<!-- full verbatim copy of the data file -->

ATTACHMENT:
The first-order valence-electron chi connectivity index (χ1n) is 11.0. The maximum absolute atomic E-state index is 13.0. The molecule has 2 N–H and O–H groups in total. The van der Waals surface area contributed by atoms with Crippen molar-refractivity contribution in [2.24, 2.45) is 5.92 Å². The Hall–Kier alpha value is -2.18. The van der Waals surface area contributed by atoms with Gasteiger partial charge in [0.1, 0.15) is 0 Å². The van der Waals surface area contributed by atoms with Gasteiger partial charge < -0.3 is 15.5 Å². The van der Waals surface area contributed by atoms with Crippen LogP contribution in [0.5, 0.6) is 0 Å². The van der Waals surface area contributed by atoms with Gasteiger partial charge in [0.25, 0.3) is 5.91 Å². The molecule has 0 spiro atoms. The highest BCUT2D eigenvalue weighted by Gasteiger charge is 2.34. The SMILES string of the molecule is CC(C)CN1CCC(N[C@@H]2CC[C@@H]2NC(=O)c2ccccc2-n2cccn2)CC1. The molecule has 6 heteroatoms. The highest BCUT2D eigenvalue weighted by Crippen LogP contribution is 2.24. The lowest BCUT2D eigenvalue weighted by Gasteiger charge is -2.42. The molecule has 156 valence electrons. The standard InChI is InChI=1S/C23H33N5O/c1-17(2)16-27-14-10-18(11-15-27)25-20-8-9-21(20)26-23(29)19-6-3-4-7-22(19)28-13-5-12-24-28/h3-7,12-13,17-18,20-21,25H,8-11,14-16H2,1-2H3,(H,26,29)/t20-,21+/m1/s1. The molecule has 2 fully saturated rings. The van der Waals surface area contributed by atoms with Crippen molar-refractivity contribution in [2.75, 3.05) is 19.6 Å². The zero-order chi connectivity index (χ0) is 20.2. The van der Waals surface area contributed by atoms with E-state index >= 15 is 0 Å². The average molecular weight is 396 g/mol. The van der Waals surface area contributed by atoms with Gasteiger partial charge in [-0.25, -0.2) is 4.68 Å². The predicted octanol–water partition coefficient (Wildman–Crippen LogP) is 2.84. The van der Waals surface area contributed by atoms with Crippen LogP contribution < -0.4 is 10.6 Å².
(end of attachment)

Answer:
The first-order valence-electron chi connectivity index (χ1n) is 11.0. The maximum absolute atomic E-state index is 13.0. The molecule has 2 N–H and O–H groups in total. The van der Waals surface area contributed by atoms with Crippen molar-refractivity contribution in [2.24, 2.45) is 5.92 Å². The Hall–Kier alpha value is -2.18. The van der Waals surface area contributed by atoms with Gasteiger partial charge in [0.1, 0.15) is 0 Å². The van der Waals surface area contributed by atoms with Gasteiger partial charge < -0.3 is 15.5 Å². The van der Waals surface area contributed by atoms with Crippen LogP contribution in [0.5, 0.6) is 0 Å². The van der Waals surface area contributed by atoms with Gasteiger partial charge in [0.25, 0.3) is 5.91 Å². The molecule has 0 spiro atoms. The highest BCUT2D eigenvalue weighted by Gasteiger charge is 2.34. The SMILES string of the molecule is CC(C)CN1CCC(N[C@@H]2CC[C@@H]2NC(=O)c2ccccc2-n2cccn2)CC1. The molecule has 6 heteroatoms. The highest BCUT2D eigenvalue weighted by Crippen LogP contribution is 2.24. The lowest BCUT2D eigenvalue weighted by Gasteiger charge is -2.42. The molecule has 156 valence electrons. The standard InChI is InChI=1S/C23H33N5O/c1-17(2)16-27-14-10-18(11-15-27)25-20-8-9-21(20)26-23(29)19-6-3-4-7-22(19)28-13-5-12-24-28/h3-7,12-13,17-18,20-21,25H,8-11,14-16H2,1-2H3,(H,26,29)/t20-,21+/m1/s1. The molecule has 2 fully saturated rings. The van der Waals surface area contributed by atoms with Crippen molar-refractivity contribution in [2.75, 3.05) is 19.6 Å². The zero-order chi connectivity index (χ0) is 20.2. The van der Waals surface area contributed by atoms with E-state index >= 15 is 0 Å². The average molecular weight is 396 g/mol. The van der Waals surface area contributed by atoms with Gasteiger partial charge in [-0.25, -0.2) is 4.68 Å². The predicted octanol–water partition coefficient (Wildman–Crippen LogP) is 2.84. The van der Waals surface area contributed by atoms with Crippen LogP contribution < -0.4 is 10.6 Å².